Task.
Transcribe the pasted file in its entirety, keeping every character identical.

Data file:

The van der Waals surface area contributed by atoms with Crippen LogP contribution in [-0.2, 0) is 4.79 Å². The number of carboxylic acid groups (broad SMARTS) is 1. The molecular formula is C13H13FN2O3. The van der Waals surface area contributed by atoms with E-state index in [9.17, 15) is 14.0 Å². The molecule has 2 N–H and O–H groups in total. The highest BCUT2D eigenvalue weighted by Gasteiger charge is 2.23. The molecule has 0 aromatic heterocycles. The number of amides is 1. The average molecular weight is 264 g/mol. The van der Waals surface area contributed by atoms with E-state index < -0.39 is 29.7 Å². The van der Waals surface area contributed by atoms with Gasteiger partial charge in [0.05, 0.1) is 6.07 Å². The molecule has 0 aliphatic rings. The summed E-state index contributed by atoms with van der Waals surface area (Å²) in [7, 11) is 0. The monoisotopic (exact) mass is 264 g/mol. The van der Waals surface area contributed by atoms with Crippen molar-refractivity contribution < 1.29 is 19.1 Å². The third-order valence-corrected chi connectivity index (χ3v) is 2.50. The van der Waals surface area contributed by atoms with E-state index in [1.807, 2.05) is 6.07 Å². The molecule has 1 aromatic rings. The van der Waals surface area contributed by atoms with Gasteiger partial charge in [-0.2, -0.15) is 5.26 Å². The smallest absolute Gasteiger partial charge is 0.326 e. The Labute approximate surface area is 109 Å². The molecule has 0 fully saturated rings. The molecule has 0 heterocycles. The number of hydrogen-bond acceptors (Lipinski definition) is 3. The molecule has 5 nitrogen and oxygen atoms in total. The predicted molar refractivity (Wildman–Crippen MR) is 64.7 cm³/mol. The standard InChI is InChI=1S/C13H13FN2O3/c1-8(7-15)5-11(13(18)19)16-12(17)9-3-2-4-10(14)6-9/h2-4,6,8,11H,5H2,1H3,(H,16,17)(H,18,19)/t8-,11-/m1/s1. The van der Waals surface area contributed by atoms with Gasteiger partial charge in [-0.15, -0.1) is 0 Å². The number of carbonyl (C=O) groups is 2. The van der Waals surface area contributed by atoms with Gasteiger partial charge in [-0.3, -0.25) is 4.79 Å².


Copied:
The van der Waals surface area contributed by atoms with Crippen LogP contribution in [-0.2, 0) is 4.79 Å². The number of carboxylic acid groups (broad SMARTS) is 1. The molecular formula is C13H13FN2O3. The van der Waals surface area contributed by atoms with E-state index in [9.17, 15) is 14.0 Å². The molecule has 2 N–H and O–H groups in total. The highest BCUT2D eigenvalue weighted by Gasteiger charge is 2.23. The molecule has 0 aromatic heterocycles. The number of amides is 1. The average molecular weight is 264 g/mol. The van der Waals surface area contributed by atoms with E-state index < -0.39 is 29.7 Å². The van der Waals surface area contributed by atoms with Gasteiger partial charge in [0.05, 0.1) is 6.07 Å². The molecule has 0 aliphatic rings. The summed E-state index contributed by atoms with van der Waals surface area (Å²) in [7, 11) is 0. The monoisotopic (exact) mass is 264 g/mol. The van der Waals surface area contributed by atoms with Crippen molar-refractivity contribution < 1.29 is 19.1 Å². The third-order valence-corrected chi connectivity index (χ3v) is 2.50. The van der Waals surface area contributed by atoms with E-state index in [1.807, 2.05) is 6.07 Å². The molecule has 1 aromatic rings. The van der Waals surface area contributed by atoms with Gasteiger partial charge in [-0.2, -0.15) is 5.26 Å². The smallest absolute Gasteiger partial charge is 0.326 e. The Labute approximate surface area is 109 Å². The molecule has 0 fully saturated rings. The molecule has 0 heterocycles. The number of hydrogen-bond acceptors (Lipinski definition) is 3. The molecule has 5 nitrogen and oxygen atoms in total. The predicted molar refractivity (Wildman–Crippen MR) is 64.7 cm³/mol. The standard InChI is InChI=1S/C13H13FN2O3/c1-8(7-15)5-11(13(18)19)16-12(17)9-3-2-4-10(14)6-9/h2-4,6,8,11H,5H2,1H3,(H,16,17)(H,18,19)/t8-,11-/m1/s1. The van der Waals surface area contributed by atoms with Gasteiger partial charge in [-0.15, -0.1) is 0 Å². The number of carbonyl (C=O) groups is 2. The van der Waals surface area contributed by atoms with Gasteiger partial charge in [-0.3, -0.25) is 4.79 Å².